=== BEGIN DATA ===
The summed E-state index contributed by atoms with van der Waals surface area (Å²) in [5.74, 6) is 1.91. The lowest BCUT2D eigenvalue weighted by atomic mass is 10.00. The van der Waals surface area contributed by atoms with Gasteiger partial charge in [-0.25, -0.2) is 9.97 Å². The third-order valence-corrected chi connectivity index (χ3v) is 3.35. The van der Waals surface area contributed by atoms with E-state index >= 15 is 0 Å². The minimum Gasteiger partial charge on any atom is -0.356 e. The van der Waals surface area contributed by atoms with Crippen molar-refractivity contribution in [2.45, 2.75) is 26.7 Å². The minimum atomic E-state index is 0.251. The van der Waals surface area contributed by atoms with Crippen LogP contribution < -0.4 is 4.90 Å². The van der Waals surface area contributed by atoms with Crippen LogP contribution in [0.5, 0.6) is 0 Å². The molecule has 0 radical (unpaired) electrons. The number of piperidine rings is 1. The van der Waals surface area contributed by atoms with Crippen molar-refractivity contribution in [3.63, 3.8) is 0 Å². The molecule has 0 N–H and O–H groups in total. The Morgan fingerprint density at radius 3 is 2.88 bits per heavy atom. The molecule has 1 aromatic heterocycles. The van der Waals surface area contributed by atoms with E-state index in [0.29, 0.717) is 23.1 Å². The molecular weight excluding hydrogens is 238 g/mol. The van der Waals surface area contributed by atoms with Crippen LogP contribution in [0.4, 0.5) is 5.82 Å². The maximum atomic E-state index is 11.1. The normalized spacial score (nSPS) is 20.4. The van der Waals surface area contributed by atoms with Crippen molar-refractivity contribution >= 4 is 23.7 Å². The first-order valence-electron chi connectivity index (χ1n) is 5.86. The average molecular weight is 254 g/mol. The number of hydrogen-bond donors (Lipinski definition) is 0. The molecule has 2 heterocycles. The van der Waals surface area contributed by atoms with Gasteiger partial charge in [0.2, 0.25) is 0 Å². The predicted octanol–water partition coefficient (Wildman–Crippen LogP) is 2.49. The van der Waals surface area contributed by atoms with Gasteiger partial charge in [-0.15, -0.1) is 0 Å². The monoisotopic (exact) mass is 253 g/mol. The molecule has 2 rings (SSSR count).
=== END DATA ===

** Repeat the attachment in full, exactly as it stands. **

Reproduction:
The summed E-state index contributed by atoms with van der Waals surface area (Å²) in [5.74, 6) is 1.91. The lowest BCUT2D eigenvalue weighted by atomic mass is 10.00. The van der Waals surface area contributed by atoms with Gasteiger partial charge in [-0.25, -0.2) is 9.97 Å². The third-order valence-corrected chi connectivity index (χ3v) is 3.35. The van der Waals surface area contributed by atoms with E-state index >= 15 is 0 Å². The minimum Gasteiger partial charge on any atom is -0.356 e. The van der Waals surface area contributed by atoms with Crippen molar-refractivity contribution in [2.45, 2.75) is 26.7 Å². The minimum atomic E-state index is 0.251. The van der Waals surface area contributed by atoms with Crippen LogP contribution < -0.4 is 4.90 Å². The van der Waals surface area contributed by atoms with Crippen LogP contribution in [0.5, 0.6) is 0 Å². The molecule has 0 radical (unpaired) electrons. The number of piperidine rings is 1. The van der Waals surface area contributed by atoms with Crippen molar-refractivity contribution in [3.63, 3.8) is 0 Å². The molecule has 0 N–H and O–H groups in total. The Morgan fingerprint density at radius 3 is 2.88 bits per heavy atom. The molecule has 1 aromatic heterocycles. The van der Waals surface area contributed by atoms with E-state index in [0.29, 0.717) is 23.1 Å². The molecular weight excluding hydrogens is 238 g/mol. The van der Waals surface area contributed by atoms with Crippen LogP contribution in [0.4, 0.5) is 5.82 Å². The maximum atomic E-state index is 11.1. The normalized spacial score (nSPS) is 20.4. The van der Waals surface area contributed by atoms with Crippen molar-refractivity contribution >= 4 is 23.7 Å². The first-order valence-electron chi connectivity index (χ1n) is 5.86. The average molecular weight is 254 g/mol. The number of hydrogen-bond donors (Lipinski definition) is 0. The molecule has 2 heterocycles. The van der Waals surface area contributed by atoms with Gasteiger partial charge in [0.2, 0.25) is 0 Å². The predicted octanol–water partition coefficient (Wildman–Crippen LogP) is 2.49. The van der Waals surface area contributed by atoms with Gasteiger partial charge in [-0.15, -0.1) is 0 Å². The monoisotopic (exact) mass is 253 g/mol. The molecule has 2 rings (SSSR count).